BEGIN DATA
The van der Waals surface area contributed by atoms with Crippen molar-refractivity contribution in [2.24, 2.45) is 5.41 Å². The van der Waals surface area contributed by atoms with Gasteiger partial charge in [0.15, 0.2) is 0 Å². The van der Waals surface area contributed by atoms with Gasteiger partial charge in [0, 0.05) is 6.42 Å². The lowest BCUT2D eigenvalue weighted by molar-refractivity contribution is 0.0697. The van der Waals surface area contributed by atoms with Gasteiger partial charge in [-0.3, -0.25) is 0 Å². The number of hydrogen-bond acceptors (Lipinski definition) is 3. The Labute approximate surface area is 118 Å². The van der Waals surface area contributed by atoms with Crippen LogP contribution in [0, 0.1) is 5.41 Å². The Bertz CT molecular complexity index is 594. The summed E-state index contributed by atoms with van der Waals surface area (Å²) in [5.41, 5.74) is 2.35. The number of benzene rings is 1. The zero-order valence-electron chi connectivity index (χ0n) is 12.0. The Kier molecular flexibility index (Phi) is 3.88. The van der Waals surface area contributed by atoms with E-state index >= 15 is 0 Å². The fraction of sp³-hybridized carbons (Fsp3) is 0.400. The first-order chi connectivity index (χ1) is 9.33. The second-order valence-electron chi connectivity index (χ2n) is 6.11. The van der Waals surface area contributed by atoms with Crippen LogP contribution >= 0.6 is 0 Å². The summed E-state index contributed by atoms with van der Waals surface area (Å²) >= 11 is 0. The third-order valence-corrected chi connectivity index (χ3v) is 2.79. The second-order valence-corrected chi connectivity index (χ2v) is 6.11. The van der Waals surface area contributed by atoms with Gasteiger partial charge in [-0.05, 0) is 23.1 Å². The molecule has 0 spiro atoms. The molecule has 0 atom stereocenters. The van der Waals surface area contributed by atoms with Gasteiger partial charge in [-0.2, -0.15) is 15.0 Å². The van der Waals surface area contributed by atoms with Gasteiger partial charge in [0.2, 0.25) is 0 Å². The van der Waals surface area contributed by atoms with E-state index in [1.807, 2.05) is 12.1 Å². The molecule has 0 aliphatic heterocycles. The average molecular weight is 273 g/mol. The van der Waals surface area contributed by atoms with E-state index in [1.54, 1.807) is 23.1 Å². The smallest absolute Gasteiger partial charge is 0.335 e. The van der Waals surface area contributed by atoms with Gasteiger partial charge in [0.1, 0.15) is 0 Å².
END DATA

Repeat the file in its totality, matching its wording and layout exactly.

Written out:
The van der Waals surface area contributed by atoms with Crippen molar-refractivity contribution in [2.24, 2.45) is 5.41 Å². The van der Waals surface area contributed by atoms with Gasteiger partial charge in [0.15, 0.2) is 0 Å². The van der Waals surface area contributed by atoms with Gasteiger partial charge in [0, 0.05) is 6.42 Å². The lowest BCUT2D eigenvalue weighted by molar-refractivity contribution is 0.0697. The van der Waals surface area contributed by atoms with Gasteiger partial charge in [-0.3, -0.25) is 0 Å². The number of hydrogen-bond acceptors (Lipinski definition) is 3. The Labute approximate surface area is 118 Å². The van der Waals surface area contributed by atoms with Crippen LogP contribution in [0, 0.1) is 5.41 Å². The Bertz CT molecular complexity index is 594. The summed E-state index contributed by atoms with van der Waals surface area (Å²) in [5.41, 5.74) is 2.35. The number of benzene rings is 1. The zero-order valence-electron chi connectivity index (χ0n) is 12.0. The Kier molecular flexibility index (Phi) is 3.88. The van der Waals surface area contributed by atoms with E-state index >= 15 is 0 Å². The fraction of sp³-hybridized carbons (Fsp3) is 0.400. The first-order chi connectivity index (χ1) is 9.33. The second-order valence-electron chi connectivity index (χ2n) is 6.11. The van der Waals surface area contributed by atoms with Crippen LogP contribution >= 0.6 is 0 Å². The summed E-state index contributed by atoms with van der Waals surface area (Å²) >= 11 is 0. The third-order valence-corrected chi connectivity index (χ3v) is 2.79. The second-order valence-corrected chi connectivity index (χ2v) is 6.11. The van der Waals surface area contributed by atoms with Gasteiger partial charge in [-0.05, 0) is 23.1 Å². The molecule has 0 spiro atoms. The molecule has 0 atom stereocenters. The van der Waals surface area contributed by atoms with Gasteiger partial charge in [-0.2, -0.15) is 15.0 Å². The van der Waals surface area contributed by atoms with Gasteiger partial charge in [0.2, 0.25) is 0 Å². The van der Waals surface area contributed by atoms with E-state index in [1.807, 2.05) is 12.1 Å². The molecule has 0 aliphatic heterocycles. The average molecular weight is 273 g/mol. The van der Waals surface area contributed by atoms with E-state index in [1.54, 1.807) is 23.1 Å². The smallest absolute Gasteiger partial charge is 0.335 e. The van der Waals surface area contributed by atoms with Gasteiger partial charge in [0.1, 0.15) is 0 Å².